The PEP and the School Closing Process is Illegitimate
And with that realization, why participate? Quick answer – the walk out was a great response. But that needs some discussion.
On Thursday I was there. (Not Tuesday. I’ve been not well, and even Thursday took effort. But I did not want to miss it)
When we talk at these meetings, we are speaking to each other, and for the record. The meetings are uncomfortable for some of the panelists, especially Black. The discussion among panel members is for the record, and not to affect policy. Eight of thirteen vote yes.
So why do we go? In theory, the votes could go differently. But we know that if one of the eight broke ranks, Bloomberg would replace them, and a revote would restore his direct decision-making authority. It is vaguely empowering to make the record. We demonstrate to each other and the media that we really did oppose this, and that we were willing to come far and stay late to do so.
We are there because we are demonstrating where we stand on the issues that are about to be rubber-stamped.
Between last year and this year our union realized that the war we are in will not end. We cannot relax tensions without surrender. We cannot reach a compromise (which I don’t even advocate) because they will not compromise with us.
And so instead of making three hundred speeches and denunciations of two-minutes each, we demonstrated large that we know that the PEP is a farce and a rubber stamp.
In doing so we empowered and emboldened, ever so briefly, a thousand plus union members, parents, and students. We made a point by assembling. We made another point by walking out.
This was the best use of the resolve and energy that we brought that night. No one would have felt better sitting, listening, booing, or growing tired at 10 PM than they did chanting, whistling, drumming, and dancing in the aisles at 7:30.
The walk out was a great call; it was as powerful an action as we could mustered that night.
Today we are stuck for a plan to go forward. The City has been attacking, and the union response has been late, has not been “mobilizing.” We face a problem. But Thursday night our leaders, given where we were and how we got there, our leaders came up with the best possible plan for the moment.
Was it bad that people stayed? No. People had rational reasons for staying and making their points. Or watching the proceedings. Though I don’t understand why Gotham Schools did not even step outside to see what 80% of the crowd was doing (impromptu demonstrations, chants, and a march, all of which took some time to dissipate). Other closure opponents wanted to raise particular issues. Even some of the UFTers wanted to continue to press on a particular issue or two. But it was good that over one thousand made our point, loud and spirited.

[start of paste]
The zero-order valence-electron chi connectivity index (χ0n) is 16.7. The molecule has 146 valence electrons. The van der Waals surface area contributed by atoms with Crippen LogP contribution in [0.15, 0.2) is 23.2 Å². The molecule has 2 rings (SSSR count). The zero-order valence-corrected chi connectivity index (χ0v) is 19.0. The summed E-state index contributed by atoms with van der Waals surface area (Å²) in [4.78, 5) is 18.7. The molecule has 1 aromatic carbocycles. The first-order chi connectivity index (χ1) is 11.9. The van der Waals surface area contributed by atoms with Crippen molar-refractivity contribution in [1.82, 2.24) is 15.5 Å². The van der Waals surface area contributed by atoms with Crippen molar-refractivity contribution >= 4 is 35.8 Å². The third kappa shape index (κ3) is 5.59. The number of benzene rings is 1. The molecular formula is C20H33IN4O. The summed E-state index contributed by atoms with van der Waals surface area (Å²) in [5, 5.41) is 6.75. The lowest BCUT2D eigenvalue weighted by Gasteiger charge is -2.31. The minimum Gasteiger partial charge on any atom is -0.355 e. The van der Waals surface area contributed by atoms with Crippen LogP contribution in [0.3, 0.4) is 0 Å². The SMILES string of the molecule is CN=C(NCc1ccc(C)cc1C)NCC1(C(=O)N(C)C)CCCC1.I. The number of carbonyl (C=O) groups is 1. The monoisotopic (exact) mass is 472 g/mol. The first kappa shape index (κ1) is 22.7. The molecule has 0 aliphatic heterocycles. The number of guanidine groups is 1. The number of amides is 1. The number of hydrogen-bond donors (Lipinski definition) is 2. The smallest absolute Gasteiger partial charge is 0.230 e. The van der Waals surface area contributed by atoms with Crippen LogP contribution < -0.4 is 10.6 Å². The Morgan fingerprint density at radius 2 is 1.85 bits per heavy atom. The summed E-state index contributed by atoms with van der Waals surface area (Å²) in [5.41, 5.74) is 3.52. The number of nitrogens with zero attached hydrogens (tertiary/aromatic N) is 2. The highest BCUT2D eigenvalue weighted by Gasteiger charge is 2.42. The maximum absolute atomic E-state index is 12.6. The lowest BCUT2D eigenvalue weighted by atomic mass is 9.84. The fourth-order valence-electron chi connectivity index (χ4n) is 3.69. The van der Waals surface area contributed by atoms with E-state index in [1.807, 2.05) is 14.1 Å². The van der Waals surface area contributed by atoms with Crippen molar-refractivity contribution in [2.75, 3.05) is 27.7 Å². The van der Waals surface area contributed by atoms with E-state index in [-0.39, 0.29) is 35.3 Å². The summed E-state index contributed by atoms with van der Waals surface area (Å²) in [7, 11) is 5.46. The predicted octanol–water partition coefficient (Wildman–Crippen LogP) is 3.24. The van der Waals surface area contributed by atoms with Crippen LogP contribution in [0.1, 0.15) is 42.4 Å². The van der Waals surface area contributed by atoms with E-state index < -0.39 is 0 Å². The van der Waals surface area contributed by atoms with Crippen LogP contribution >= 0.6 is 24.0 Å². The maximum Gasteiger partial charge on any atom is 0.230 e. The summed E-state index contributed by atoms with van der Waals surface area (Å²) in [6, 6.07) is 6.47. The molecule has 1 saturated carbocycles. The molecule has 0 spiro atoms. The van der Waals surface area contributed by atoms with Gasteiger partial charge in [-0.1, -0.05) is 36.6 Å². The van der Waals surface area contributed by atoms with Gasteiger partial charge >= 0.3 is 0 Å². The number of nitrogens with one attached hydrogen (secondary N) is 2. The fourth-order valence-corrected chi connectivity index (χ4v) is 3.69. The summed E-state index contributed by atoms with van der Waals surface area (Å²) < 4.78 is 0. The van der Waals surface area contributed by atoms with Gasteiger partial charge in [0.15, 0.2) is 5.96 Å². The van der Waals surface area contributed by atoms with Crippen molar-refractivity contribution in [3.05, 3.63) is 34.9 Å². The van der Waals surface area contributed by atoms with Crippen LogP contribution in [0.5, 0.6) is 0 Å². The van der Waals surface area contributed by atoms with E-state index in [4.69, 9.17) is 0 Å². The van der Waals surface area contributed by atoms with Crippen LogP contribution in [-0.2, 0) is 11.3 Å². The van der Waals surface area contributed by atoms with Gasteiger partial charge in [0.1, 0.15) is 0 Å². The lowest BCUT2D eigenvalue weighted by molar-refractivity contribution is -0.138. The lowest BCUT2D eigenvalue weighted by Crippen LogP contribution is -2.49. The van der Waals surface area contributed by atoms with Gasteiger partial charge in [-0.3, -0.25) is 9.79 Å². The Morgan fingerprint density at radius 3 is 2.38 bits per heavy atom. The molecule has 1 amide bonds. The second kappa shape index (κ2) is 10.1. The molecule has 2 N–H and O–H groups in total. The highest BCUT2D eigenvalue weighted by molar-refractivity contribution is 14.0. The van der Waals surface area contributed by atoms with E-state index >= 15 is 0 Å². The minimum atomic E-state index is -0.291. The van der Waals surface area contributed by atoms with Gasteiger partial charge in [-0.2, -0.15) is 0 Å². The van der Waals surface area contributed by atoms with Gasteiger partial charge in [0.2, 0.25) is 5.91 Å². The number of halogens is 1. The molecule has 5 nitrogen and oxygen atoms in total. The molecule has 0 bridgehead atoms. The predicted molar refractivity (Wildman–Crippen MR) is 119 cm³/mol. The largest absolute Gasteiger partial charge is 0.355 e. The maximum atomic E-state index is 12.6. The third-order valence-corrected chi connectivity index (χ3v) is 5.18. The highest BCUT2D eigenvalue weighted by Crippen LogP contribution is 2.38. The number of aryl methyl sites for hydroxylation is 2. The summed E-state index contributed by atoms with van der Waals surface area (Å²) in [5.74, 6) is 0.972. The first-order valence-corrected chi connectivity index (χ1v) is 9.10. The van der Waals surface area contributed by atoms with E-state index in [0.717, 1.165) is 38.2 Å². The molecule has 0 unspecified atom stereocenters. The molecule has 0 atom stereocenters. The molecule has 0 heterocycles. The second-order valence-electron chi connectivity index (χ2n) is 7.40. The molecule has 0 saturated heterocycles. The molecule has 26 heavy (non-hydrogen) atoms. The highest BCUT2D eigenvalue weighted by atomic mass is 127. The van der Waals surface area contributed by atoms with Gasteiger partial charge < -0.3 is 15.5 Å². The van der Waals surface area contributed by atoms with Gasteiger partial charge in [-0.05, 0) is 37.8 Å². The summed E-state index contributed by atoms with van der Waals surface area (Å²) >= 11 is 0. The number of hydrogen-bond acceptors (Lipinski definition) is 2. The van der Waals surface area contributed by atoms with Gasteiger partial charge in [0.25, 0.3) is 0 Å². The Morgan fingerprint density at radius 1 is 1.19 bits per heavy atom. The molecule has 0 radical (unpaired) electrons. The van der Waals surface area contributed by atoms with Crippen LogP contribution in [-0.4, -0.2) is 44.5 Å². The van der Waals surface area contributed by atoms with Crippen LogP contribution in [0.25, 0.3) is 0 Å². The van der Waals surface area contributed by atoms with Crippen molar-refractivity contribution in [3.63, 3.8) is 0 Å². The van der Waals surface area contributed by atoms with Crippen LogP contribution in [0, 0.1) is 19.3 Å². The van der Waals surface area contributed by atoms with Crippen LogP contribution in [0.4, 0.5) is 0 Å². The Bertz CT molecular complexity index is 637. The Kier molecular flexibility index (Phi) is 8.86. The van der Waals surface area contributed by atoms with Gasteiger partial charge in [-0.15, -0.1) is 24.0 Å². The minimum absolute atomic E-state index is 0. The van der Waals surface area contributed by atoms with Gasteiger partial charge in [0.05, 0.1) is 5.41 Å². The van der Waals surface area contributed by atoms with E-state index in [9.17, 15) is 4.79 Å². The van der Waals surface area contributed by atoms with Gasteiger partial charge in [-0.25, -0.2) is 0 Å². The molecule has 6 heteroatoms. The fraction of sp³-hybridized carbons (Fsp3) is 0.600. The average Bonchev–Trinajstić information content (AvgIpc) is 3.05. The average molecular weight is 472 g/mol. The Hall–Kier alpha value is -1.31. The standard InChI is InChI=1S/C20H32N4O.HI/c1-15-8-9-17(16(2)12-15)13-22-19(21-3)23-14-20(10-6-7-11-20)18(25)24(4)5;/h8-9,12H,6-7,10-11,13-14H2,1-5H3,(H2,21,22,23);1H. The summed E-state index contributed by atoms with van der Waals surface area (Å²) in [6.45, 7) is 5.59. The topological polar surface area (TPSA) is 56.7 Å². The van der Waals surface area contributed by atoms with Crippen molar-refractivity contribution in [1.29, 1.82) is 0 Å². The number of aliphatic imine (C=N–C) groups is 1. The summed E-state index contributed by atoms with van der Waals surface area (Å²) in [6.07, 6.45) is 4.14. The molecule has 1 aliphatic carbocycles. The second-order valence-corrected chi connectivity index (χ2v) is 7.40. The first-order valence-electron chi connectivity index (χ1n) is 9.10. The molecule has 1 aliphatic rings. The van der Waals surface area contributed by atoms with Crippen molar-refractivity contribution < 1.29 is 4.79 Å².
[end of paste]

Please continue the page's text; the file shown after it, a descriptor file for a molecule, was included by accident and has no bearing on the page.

What next? Wow. That’s the big question. Had we stayed and yelled, or walked out and danced, this was the question for the next morning. We do not have a response for this year, and we do not have one for next year. And with frustation I know that it is hard to get Jim too excited about Joe’s school closing.
Could we have shut the meeting completely? It is a fair question. I think the answer is yes. But I think it would have been the wrong thing to do. In the actual event, 1000 – 1500 people walked out. There were a fair number for which this was the boldest thing they have done (at least in a long time). Superactivists among us? For us, nice move, but not such a big deal. For UFT staffers, for active chapter leaders, we would just do it. But there were additional teachers and parents who supported us, who felt great standing and turning our backs to Black and chanting and swaying and marching out. They participated and were empowered, but may have felt uneasy, or may have become spectators had we tried to end the meeting. The media neutrality would have turned to hostility. And the accomplishment (walk out vs shutting the meeting) would not have changed the outcome (they would have moved the meeting to another time.
Future PEPs? I mean, we could disrupt them all. Right now the UFT does not have an easy time bringing out members, but we could do it strategically and disrupt another. People felt powerful Thursday, which is important as we mobilize more teachers. I am convinced, though, that this sense came from the particular context Thursday, and that routinely disrupting PEPs would not benefit us. Further, I think we looked good in the media (despite the Bloomberg nasty comments). I do not believe that would be the case if we routinely repeated this.
Kudos to our leadership for making a great call for Thursday. But we need an approach that actually stops Bloomberg’s predations, stops Moskowitz and her money backers, stops the closing and disruption of urban schools, and stops forcing teacher transfers, and threatening experienced teachers with landing on the ATR list.